Tuesday, June 30, 2009

Open For Business?

Today's Central Bank statistics add more to fuel to the fire about bank lending to Irish businesses. The latest data are for March and April 2009. I have taken Table B2.2 new business lending volumes to non-financial corporations and I have combined the monthly 2009 data and the equivalent 2008 data to determine what the year-on-year trend is. Note that Easter was in March last year but in April this year - so combining the two months offsets any potential seasonal influences.

Nevertheless the picture is quite disturbing: overdraft facilities are up on last year - just (by 1.1%). But smaller loans (under €1 million) are down: by nearly 18%. And larger loans (over €1 million) are down by over 19%. In the case of the latter there appears to have been a collapse in longer term loans of over 5 years duration between March and April 2009. I have no idea why.

I used to wonder what is the point of Anglo-Irish Bank: now I'm beginning to worry about all the rest of them ...


  1. The past year has seen an unprecedented contraction in economic activity, with an accompanying fall in prices and rise in unemployment. It would have been astonishing if demand for finance had not shrunk against that background, as a consequence of inventory effects if nothing else. Why the supply side should be the first suspect for causing the volume of lending to stagnate boggles my mind, but that's just me, I suppose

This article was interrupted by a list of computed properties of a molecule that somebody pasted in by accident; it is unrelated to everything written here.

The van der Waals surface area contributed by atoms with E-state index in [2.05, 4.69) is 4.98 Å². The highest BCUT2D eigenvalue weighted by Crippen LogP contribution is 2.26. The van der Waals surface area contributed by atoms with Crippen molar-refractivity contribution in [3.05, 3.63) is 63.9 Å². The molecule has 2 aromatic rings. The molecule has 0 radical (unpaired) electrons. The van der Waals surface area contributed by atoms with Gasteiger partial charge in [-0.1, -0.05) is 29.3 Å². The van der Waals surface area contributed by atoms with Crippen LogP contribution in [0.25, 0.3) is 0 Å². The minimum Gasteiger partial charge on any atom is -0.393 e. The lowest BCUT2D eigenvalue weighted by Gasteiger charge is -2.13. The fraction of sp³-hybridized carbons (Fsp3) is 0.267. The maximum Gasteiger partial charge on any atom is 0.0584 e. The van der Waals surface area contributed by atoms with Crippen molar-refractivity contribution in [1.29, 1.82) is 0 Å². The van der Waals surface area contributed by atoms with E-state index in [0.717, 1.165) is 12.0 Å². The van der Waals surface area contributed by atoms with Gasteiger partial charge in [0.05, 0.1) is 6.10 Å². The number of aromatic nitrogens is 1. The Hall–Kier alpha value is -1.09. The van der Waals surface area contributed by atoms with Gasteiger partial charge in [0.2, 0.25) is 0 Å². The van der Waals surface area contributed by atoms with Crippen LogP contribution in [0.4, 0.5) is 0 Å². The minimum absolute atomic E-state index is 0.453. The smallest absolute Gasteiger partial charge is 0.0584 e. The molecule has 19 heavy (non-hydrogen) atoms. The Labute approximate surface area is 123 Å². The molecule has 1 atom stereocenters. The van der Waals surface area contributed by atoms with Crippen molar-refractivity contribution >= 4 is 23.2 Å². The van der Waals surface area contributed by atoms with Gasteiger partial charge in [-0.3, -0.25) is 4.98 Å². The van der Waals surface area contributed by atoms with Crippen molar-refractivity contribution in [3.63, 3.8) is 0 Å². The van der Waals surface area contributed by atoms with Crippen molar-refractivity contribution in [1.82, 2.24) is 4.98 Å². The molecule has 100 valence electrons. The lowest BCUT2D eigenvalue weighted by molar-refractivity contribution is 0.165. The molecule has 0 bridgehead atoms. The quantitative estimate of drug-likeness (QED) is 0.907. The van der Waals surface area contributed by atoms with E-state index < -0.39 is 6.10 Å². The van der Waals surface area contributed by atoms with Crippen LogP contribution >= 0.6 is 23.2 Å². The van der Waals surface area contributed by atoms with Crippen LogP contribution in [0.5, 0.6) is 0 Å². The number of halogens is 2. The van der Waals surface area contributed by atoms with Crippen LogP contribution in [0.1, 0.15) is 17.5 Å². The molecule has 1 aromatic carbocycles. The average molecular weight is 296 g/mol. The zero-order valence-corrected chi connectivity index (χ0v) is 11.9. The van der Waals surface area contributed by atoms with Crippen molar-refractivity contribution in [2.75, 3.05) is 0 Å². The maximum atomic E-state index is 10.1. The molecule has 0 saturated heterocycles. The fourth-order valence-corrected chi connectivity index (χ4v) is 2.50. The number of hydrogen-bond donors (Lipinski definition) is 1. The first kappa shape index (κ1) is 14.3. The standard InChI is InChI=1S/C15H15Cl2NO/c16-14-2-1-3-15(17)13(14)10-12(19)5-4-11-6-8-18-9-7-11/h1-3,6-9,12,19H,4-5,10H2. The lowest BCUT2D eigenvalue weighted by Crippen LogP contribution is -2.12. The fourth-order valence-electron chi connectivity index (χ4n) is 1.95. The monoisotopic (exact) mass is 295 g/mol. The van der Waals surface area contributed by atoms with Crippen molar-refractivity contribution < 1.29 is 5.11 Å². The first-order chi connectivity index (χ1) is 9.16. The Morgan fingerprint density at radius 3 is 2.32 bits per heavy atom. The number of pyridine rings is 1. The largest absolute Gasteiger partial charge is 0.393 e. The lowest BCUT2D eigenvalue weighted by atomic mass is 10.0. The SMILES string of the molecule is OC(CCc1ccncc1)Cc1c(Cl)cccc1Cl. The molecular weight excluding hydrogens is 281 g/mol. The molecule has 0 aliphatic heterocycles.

2. Sure there's a demand side component Fergus. The Central Bank data therefore reflects the 'net' outcome of demand and supply for credit. There is, however, a great deal of survey evidence from ISME/SFA etc to suggest that demand exceeds supply at present.

    I don't doubt that unprecedented contractions in economic activity will - other things being equal - reduce business demands for credit. But the strange thing is that the UK has had its own unprecedented economic contraction and yet Bank of England statistics show a year-on-year increase in business lending.

    See Table 1A in the June report on Trends in Lending here:


    Which says to me that we have our own unique supply side factors that are making a bad situation much, much worse.

  3. ...And I acknowledge that there is a supply-side component :-)

    I simply don't understand the UK data, but it is a very different economy.

    As for the ISME/SFA surveys, they simply confirm the insatiable appetite - not to mention gargantuan sense of entitlement - of small businesses for more credit, whatever the economic background.


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